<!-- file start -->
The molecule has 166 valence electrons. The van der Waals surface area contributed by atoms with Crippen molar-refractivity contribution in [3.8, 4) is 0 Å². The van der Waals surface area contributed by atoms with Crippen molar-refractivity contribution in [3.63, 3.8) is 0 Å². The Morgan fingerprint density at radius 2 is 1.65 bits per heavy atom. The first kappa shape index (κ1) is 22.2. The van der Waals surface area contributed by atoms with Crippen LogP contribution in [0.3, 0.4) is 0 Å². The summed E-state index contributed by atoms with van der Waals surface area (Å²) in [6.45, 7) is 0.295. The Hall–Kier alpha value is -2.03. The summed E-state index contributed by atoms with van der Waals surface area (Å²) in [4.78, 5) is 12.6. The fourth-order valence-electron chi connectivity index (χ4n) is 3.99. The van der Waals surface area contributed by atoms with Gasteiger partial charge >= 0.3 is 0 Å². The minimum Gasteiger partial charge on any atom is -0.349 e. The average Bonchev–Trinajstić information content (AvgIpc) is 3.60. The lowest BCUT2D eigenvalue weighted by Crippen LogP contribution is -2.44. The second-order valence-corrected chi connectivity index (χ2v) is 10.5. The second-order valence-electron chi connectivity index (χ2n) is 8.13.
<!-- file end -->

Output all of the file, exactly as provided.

The molecule has 166 valence electrons. The van der Waals surface area contributed by atoms with Crippen molar-refractivity contribution in [3.8, 4) is 0 Å². The van der Waals surface area contributed by atoms with Crippen molar-refractivity contribution in [3.63, 3.8) is 0 Å². The Morgan fingerprint density at radius 2 is 1.65 bits per heavy atom. The first kappa shape index (κ1) is 22.2. The van der Waals surface area contributed by atoms with Crippen LogP contribution in [0.3, 0.4) is 0 Å². The summed E-state index contributed by atoms with van der Waals surface area (Å²) in [6.45, 7) is 0.295. The Hall–Kier alpha value is -2.03. The summed E-state index contributed by atoms with van der Waals surface area (Å²) in [4.78, 5) is 12.6. The fourth-order valence-electron chi connectivity index (χ4n) is 3.99. The van der Waals surface area contributed by atoms with Gasteiger partial charge >= 0.3 is 0 Å². The minimum Gasteiger partial charge on any atom is -0.349 e. The average Bonchev–Trinajstić information content (AvgIpc) is 3.60. The lowest BCUT2D eigenvalue weighted by Crippen LogP contribution is -2.44. The second-order valence-corrected chi connectivity index (χ2v) is 10.5. The second-order valence-electron chi connectivity index (χ2n) is 8.13.